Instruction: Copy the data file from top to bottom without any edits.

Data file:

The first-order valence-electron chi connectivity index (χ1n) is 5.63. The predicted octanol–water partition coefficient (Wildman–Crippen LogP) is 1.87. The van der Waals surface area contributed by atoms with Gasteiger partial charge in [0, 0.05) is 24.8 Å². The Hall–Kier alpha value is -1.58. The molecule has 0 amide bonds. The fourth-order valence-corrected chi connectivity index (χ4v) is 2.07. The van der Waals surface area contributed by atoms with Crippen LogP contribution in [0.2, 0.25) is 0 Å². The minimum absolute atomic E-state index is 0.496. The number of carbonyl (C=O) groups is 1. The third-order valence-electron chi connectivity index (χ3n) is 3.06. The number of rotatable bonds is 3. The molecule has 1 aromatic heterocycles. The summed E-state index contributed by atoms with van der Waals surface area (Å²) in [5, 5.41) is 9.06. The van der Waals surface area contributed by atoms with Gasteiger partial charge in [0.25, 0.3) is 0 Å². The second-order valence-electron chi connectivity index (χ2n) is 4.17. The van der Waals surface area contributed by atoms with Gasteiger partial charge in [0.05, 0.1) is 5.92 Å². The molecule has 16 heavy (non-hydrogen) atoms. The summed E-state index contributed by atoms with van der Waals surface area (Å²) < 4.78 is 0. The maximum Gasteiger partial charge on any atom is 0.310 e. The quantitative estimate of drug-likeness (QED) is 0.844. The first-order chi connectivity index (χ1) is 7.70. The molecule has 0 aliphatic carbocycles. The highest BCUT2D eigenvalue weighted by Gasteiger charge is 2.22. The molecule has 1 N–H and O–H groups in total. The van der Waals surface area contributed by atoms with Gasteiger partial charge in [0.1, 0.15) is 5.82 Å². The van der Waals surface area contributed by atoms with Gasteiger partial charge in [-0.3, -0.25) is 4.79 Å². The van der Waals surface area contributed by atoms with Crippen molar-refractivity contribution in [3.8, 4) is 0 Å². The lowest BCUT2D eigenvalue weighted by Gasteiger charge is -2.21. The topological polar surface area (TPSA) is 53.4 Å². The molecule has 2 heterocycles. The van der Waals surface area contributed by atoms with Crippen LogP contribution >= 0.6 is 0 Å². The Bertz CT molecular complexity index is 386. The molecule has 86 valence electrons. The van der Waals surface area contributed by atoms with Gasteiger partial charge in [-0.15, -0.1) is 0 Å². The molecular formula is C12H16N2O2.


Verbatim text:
The first-order valence-electron chi connectivity index (χ1n) is 5.63. The predicted octanol–water partition coefficient (Wildman–Crippen LogP) is 1.87. The van der Waals surface area contributed by atoms with Gasteiger partial charge in [0, 0.05) is 24.8 Å². The Hall–Kier alpha value is -1.58. The molecule has 0 amide bonds. The fourth-order valence-corrected chi connectivity index (χ4v) is 2.07. The van der Waals surface area contributed by atoms with Crippen LogP contribution in [0.2, 0.25) is 0 Å². The minimum absolute atomic E-state index is 0.496. The number of carbonyl (C=O) groups is 1. The third-order valence-electron chi connectivity index (χ3n) is 3.06. The number of rotatable bonds is 3. The molecule has 1 aromatic heterocycles. The summed E-state index contributed by atoms with van der Waals surface area (Å²) in [5, 5.41) is 9.06. The van der Waals surface area contributed by atoms with Gasteiger partial charge in [0.25, 0.3) is 0 Å². The second-order valence-electron chi connectivity index (χ2n) is 4.17. The van der Waals surface area contributed by atoms with Gasteiger partial charge in [0.05, 0.1) is 5.92 Å². The molecule has 16 heavy (non-hydrogen) atoms. The summed E-state index contributed by atoms with van der Waals surface area (Å²) < 4.78 is 0. The maximum Gasteiger partial charge on any atom is 0.310 e. The quantitative estimate of drug-likeness (QED) is 0.844. The first-order chi connectivity index (χ1) is 7.70. The molecule has 0 aliphatic carbocycles. The highest BCUT2D eigenvalue weighted by Gasteiger charge is 2.22. The molecule has 1 N–H and O–H groups in total. The van der Waals surface area contributed by atoms with Gasteiger partial charge in [0.1, 0.15) is 5.82 Å². The van der Waals surface area contributed by atoms with Gasteiger partial charge in [-0.3, -0.25) is 4.79 Å². The van der Waals surface area contributed by atoms with Crippen molar-refractivity contribution in [3.8, 4) is 0 Å². The lowest BCUT2D eigenvalue weighted by Gasteiger charge is -2.21. The topological polar surface area (TPSA) is 53.4 Å². The molecule has 2 heterocycles. The van der Waals surface area contributed by atoms with Crippen LogP contribution >= 0.6 is 0 Å². The Bertz CT molecular complexity index is 386. The molecule has 86 valence electrons. The van der Waals surface area contributed by atoms with Gasteiger partial charge in [-0.15, -0.1) is 0 Å². The molecular formula is C12H16N2O2.